V for Vendetta, Dir. James McTeigue

Warner Brothers

Starring: Hugo Weaving, Natalie Portman, John Hurt, Stephen Rea

Reviewed by Jehoshaphat

The directorial debut for James McTeigue, V for Vendetta is a film based on the V for Vendetta comics published by Vertigo. The film is set in the near future and Britain is governed by a regime not unlike the Party from George Orwell's 1984. The story centres on Eve (Portman), who has suffered the loss of her parents to the authorities and her brother to a biological attack by terrorists. She meets V, a man who has concealed himself with a Guy Fawkes mask. Eve befriends V after he saves her life, and is embroiled in his attempts to murder key individuals who are responsible for cruel and lethal experiments on live human subjects, of whom V is the only survivor.

The film is well directed, authentic and captivating—at least from a visual perspective. It nestles itself into the audiences' attention by combining the most memorable (if not the best) parts of Orwell's masterpiece with an atmosphere which is very familiar to Londoners. This is a very modern day 1984, at least in part, and that works extremely well. The themes and issues that are raised are thought provoking and shamelessly, if not blatantly thrown at the audience, in the first half of the film.

However, the film does not maintain its attention grabbing allure much beyond the first half. It very quickly starts to be unravelled from a well developed and beautifully crafted world, and descends into a very dark and insular exploration of the limits to which human endurance can be pushed, as Eve is tortured to confess her knowledge about the 'terrorist' V, which she does not do. The experience she undergoes turns Eve into a free thinker—or so the screenwriters were trying to portray. What happens is, while heart rending and emotionally intense, a very bizarre and ultimately flaccid result—interest is quickly lost in the enigmatic character of V, and the unimaginative and unassuming Eve, as they both turn into mindless facilitators of a plot which has lost its path and broken from its routes. Surprisingly, Portman does not manage to portray the character of Eve in terms of the change in personality after her torture, to her acceptance of the part she plays in V's plan. Interest in V plummets because he turns into an all out action hero, and fulfils his plan.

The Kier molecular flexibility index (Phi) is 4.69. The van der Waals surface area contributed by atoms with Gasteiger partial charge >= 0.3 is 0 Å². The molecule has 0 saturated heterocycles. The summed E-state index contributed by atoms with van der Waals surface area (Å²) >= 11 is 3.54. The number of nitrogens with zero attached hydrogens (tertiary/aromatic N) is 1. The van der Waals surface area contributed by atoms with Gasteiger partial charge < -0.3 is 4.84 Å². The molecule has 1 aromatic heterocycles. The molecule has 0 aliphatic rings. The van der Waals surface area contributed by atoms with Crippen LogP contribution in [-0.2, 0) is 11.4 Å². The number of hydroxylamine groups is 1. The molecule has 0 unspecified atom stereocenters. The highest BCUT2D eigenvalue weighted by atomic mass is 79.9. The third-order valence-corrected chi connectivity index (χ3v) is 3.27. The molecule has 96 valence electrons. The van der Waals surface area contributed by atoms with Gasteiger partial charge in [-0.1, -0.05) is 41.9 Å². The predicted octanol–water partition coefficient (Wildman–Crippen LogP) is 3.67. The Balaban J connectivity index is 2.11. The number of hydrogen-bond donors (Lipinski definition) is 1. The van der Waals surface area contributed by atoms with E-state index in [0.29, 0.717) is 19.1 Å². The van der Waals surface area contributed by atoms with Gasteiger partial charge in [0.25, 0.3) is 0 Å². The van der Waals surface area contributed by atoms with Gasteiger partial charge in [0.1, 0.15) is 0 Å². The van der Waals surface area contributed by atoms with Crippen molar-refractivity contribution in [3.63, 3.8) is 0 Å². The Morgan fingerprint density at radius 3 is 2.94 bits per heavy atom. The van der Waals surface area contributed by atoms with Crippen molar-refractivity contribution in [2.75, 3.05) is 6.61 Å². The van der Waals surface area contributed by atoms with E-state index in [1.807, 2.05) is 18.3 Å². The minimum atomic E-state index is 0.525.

The last quarter of the film left this viewer with a feeling of boredom. There are several briefing sessions by Chancellor Suttler throughout the film, where his face appears before his main advisors on a vast screen. These scenes are well shot and the cast, especially John Hurt, are superb in each of their roles. In the last quarter of the film, these scenes are so frequent and repetitive that they become tiresome. The destruction of the Houses of Parliament at the end is pointless, and at the very worst, a gimmick, as V's plan has succeeded already.

This is an important film in many respects, but ultimately, it appears that the writers have believed the hype that they seem to be criticising. At any rate, the interpretation of the ending of the film would seem to suggest that. This film starts off brilliantly, but for all of its beautiful effects, acting talent and potential, ends up feeling empty and even pointless. If Orwell is to be treated in this way, the reinterpretation of the themes he tackles needs to try and equal, if not surpass his conclusions. V for Vendetta borrows much, and amounts to little. That is not to say it is without its moments, and special mention needs to go to Stephen Rea for his character’s laid back, gentle and humorous portrayal, and Stephen Fry for a charming cameo.

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